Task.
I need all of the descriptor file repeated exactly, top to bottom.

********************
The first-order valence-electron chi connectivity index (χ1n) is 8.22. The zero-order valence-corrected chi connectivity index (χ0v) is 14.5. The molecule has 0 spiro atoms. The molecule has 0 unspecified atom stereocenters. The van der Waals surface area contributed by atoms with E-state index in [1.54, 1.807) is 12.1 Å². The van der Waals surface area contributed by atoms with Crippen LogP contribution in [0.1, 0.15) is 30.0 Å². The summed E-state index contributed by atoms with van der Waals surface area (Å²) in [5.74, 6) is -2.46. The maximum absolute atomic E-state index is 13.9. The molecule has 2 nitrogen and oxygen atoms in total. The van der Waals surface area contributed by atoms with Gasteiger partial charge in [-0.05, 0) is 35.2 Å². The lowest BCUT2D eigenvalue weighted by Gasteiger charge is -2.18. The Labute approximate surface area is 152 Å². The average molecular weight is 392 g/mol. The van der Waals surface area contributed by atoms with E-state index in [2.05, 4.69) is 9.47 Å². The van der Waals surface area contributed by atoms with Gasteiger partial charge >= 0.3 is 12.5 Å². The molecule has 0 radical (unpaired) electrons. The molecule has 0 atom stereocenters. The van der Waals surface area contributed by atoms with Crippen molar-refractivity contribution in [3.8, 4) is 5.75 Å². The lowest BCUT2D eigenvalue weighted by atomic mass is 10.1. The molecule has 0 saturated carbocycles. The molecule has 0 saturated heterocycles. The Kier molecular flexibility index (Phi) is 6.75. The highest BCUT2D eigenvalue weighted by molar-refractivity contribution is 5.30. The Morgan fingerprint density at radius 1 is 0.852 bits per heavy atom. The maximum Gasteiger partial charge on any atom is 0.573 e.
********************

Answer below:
The first-order valence-electron chi connectivity index (χ1n) is 8.22. The zero-order valence-corrected chi connectivity index (χ0v) is 14.5. The molecule has 0 spiro atoms. The molecule has 0 unspecified atom stereocenters. The van der Waals surface area contributed by atoms with E-state index in [1.54, 1.807) is 12.1 Å². The van der Waals surface area contributed by atoms with Crippen LogP contribution in [0.1, 0.15) is 30.0 Å². The summed E-state index contributed by atoms with van der Waals surface area (Å²) in [5.74, 6) is -2.46. The maximum absolute atomic E-state index is 13.9. The molecule has 2 nitrogen and oxygen atoms in total. The van der Waals surface area contributed by atoms with Gasteiger partial charge in [-0.05, 0) is 35.2 Å². The lowest BCUT2D eigenvalue weighted by Gasteiger charge is -2.18. The Labute approximate surface area is 152 Å². The average molecular weight is 392 g/mol. The van der Waals surface area contributed by atoms with E-state index in [2.05, 4.69) is 9.47 Å². The van der Waals surface area contributed by atoms with Gasteiger partial charge >= 0.3 is 12.5 Å². The molecule has 0 radical (unpaired) electrons. The molecule has 0 atom stereocenters. The van der Waals surface area contributed by atoms with Crippen molar-refractivity contribution in [3.8, 4) is 5.75 Å². The lowest BCUT2D eigenvalue weighted by atomic mass is 10.1. The molecule has 0 saturated carbocycles. The molecule has 0 saturated heterocycles. The Kier molecular flexibility index (Phi) is 6.75. The highest BCUT2D eigenvalue weighted by molar-refractivity contribution is 5.30. The Morgan fingerprint density at radius 1 is 0.852 bits per heavy atom. The maximum Gasteiger partial charge on any atom is 0.573 e.